Slavery in Africa and British American Colonies

In the middle of the seventeenth century, the British American colonies were strongly connected to and ruled by the motherland. Servants and slaves did the hard job in the thriving colonial economies.

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Many servants were Europeans who paid the transportation by agreeing to work for a certain number of years. Over the whole century, the transatlantic slave trade was a spreading practice, and a corpus of legislation determined the status of slaves, contributing to the development of the modern idea of race and slavery (Handler & Reilly, 2017). This case study will highlight how the Virginia legislation from 1642 to 1705 followed the mainstream, governing the life of both servants and slaves, and assimilating the latter to mere objects.

In What Ways Was the Practice of Slavery Different Between Africans and Europeans?

Most Europeans brought to the colonies had the status of servants, ratified by indenture or covenant contracts. However, some servants crossed the ocean without neither indenture nor covenant, and several legislative acts regulated their status. Overall, servants became free citizens after some working years for their master. Initially, Africans could be both servants slaves, but the act passed in 1705 bound their status to the estate they were serving, eventually eliminating any chance of gaining freedom.

How Did the Length of Service of Slaves Change Between 1642 and 1705?

Initially, black slaves and black servants held a similar status. The Act XXVI enacted in March 1642 aimed at settle disputes among masters and servant without indenture or covenant imported into Virginia (Acts of the Virginia Commonwealth, n.d.). The Act ruled that men and women older than twenty-year-old were to serve their masters for four years. If their age was between twelve and twenty years, they had to work for five years. Children under twelve-year-old were bound to work for seven years. In October 1705, a new Act concerning servants and slaves declared that Black, Mulatto and Indian slaves were real estates and not chattels.

How Was the Status of Children Born to Slaves by White Men Determined?

The Act XII, promulgated during December 1662, stated that the status of children born from a relationship between an English man and an African woman depended on the condition of the mother: according to her situation, children were enslaved or free (Acts of the Virginia Commonwealth, n.d.). Also, the Act specified that white Christian individuals having sexual intercourse with Africans, implicitly non-christian, would have been liable to pay a fine.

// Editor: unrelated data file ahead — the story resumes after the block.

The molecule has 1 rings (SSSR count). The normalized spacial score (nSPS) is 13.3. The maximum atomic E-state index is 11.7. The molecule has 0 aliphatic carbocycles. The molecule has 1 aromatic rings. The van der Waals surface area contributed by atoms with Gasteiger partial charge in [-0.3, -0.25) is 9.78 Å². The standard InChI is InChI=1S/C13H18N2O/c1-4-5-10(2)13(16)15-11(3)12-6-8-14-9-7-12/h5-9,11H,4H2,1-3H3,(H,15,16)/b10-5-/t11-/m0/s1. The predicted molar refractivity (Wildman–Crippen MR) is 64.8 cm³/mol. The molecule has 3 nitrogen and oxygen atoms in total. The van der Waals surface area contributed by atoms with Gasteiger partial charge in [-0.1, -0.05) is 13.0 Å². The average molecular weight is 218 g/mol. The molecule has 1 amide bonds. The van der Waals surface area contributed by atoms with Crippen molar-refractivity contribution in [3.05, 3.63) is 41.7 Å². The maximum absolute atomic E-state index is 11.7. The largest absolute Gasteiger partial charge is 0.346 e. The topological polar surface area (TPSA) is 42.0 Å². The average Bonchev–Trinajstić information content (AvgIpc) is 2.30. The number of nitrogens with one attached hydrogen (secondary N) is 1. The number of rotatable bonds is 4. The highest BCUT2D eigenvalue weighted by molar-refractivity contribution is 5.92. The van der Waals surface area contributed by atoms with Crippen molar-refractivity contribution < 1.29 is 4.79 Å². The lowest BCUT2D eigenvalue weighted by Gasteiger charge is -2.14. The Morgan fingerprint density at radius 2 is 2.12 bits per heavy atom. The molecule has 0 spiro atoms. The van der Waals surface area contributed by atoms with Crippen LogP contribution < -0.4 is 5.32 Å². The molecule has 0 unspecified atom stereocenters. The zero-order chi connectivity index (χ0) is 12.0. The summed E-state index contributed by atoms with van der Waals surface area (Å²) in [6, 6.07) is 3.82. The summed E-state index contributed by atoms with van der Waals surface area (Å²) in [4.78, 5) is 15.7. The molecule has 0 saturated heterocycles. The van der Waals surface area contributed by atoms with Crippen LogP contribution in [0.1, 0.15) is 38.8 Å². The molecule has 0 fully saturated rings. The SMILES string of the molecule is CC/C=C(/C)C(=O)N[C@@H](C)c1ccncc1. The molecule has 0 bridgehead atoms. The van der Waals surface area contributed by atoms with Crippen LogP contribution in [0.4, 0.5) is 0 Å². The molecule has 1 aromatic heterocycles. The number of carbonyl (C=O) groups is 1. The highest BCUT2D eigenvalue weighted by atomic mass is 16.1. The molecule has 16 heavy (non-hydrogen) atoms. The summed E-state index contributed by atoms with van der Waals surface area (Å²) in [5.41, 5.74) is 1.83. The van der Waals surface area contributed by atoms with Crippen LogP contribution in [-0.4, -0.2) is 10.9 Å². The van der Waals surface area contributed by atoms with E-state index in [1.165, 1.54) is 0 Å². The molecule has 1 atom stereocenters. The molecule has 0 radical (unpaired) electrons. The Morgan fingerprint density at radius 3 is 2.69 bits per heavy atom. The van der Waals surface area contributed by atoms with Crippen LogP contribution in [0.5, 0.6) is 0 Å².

In What Ways Were Slaves Treated Similarly to Property?

Following the Act of October 1705, non-white slaves were treated as part of the estate they bound (Acts of the Virginia Commonwealth, n.d.). In case of death of an estate owner, for example, slaves were assimilated were to be inventoried, assessed, and shared among the heirs according to the law. Also, if a third person happened to injure a slave, the owner could file a case and recover damages for the injury.


The analysis of the legislation enacted from 1642 to 1705 offers the starting point for some reflections. First, the act concerning children from mixed couple suggests that black slaves were non-christian, and regarded, if not animals, something different from humans.

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Secondly, it highlights the increasing difference in the condition of servants without covenant or indenture and slaves. While servants were bound to serve their master for a precise number of years before becoming free citizens, slaves had no hope for freedom. Finally, the assimilation of all non-white slaves to real estates even strengthened this position: treating them like a property deprived slaves of the smallest sparkle of humanity.


Acts of the Virginia Commonwealth. (n.d.). Web.

Handler, J., & Reilly, M. (2017). Contesting “White Slavery” in the Caribbean. Enslaved Africans and European indentured servants in seventeenth-century Barbados. New West Indian Guide, 91(1-2), 30-55. Web.

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